Hey, I have an idea: Let’s talk about another fantastic book that came out this week! Specifically, let’s talk about The Girl Who Circumnavigated Fairyland in a Ship of Her Own Making, by Catherynne M. Valente. I could tell you how I feel on a personal level that this is one of the most genuinely magical young adult novels I’ve seen in a while, and how I’d put it up there with The Neverending Story, which is one of my favorite books of this type. Or I could how it’s been garnering tremendous reviews (including a coveted starred review in Publishers Weekly), or I could note that even before the book was conventionally published, it had won the Andre Norton Award for Young Adult Science Fiction and Fantasy.
But then I remembered that in this case, you’re not here for me, you’re here for Cat, to hear her explain her book’s big idea. It has one, and in this case, it involves a very small word.
CATHERYNNE M. VALENTE:
The biggest idea in The Girl Who Circumnavigated Fairyland, the one that sits at the center of the book like a seed, is saying yes.
I’ve talked a lot about how this book came to be written–what was once a book-within-a-book in Palimpsest became a crowdfunded online serial novel became an Andre Norton Award winner became a print series published by Feiwel and Friends. It’s a great story, but it’s a story about the book, not the story of the book.
The literary purpose of including that little fragment of Fairyland in my novel Palimpsest, of dredging up the protagonist’s favorite childhood novel and creating a new one rather than just making her an Alice in Wonderland fan or a Wrinkle in Time enthusiast, was to talk about saying yes. It’s what November took from that book as a child, to always say yes to adventure and magic and things that seem strange or outlandish. And in our culture, we simply don’t have too many narratives hauling that line.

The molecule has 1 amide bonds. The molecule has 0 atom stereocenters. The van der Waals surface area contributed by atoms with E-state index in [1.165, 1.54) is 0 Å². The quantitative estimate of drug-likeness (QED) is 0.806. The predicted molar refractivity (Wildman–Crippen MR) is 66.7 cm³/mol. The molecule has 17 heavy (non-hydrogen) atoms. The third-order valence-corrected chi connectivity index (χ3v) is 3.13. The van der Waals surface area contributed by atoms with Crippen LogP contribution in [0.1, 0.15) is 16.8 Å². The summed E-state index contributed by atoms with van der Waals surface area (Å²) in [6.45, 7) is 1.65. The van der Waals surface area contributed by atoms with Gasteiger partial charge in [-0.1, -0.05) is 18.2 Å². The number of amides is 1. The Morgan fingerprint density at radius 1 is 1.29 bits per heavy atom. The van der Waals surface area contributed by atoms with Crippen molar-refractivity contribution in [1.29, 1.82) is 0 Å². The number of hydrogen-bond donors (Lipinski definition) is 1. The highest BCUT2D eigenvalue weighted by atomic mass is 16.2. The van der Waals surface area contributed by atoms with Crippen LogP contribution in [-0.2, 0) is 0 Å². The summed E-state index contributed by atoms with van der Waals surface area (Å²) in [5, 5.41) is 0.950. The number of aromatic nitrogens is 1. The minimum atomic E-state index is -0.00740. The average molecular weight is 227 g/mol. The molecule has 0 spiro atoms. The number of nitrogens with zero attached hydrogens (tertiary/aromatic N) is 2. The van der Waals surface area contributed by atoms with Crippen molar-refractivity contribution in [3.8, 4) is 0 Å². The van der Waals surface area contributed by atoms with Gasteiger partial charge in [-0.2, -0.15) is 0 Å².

After all, saying yes is dangerous. It is frightening and unsafe. You never know what might happen. Saying no means nothing has to change, and the outside world can be kept outside.
A portal fantasy goes: a child (or adult, Farscape is also a portal fantasy, though still one about coming of age) discovers or stumbles into a magical world. He or she, while frantic to get home, ends up coming to love the magical world and saving it, often from its own worst impulses or native tyrants.
And the thing is, if at any point in my life, including this one, I found my way into another world, my first impulse would not be to reject it and seek a way home. It would not be, like Buffy, to elevate “ a normal life” beyond all other sources of power and awe. I just don’t know how to tell that story. It doesn’t interest me. As a child, I wanted magic, desperately. I would have given anything for a door to open in a wood and let me out of my life. I never understood the need to end the dream and get home–perhaps because I never understood “home” as a metaphor for “safe.” Not all homes are safe. Not all places of safety are home-like. But I would have run wild through a magical kingdom and never looked back. Talking animals? Yes. Witches and monsters? Yes. Dark queens? Absolutely. Give it right here. I would have said yes to all of it.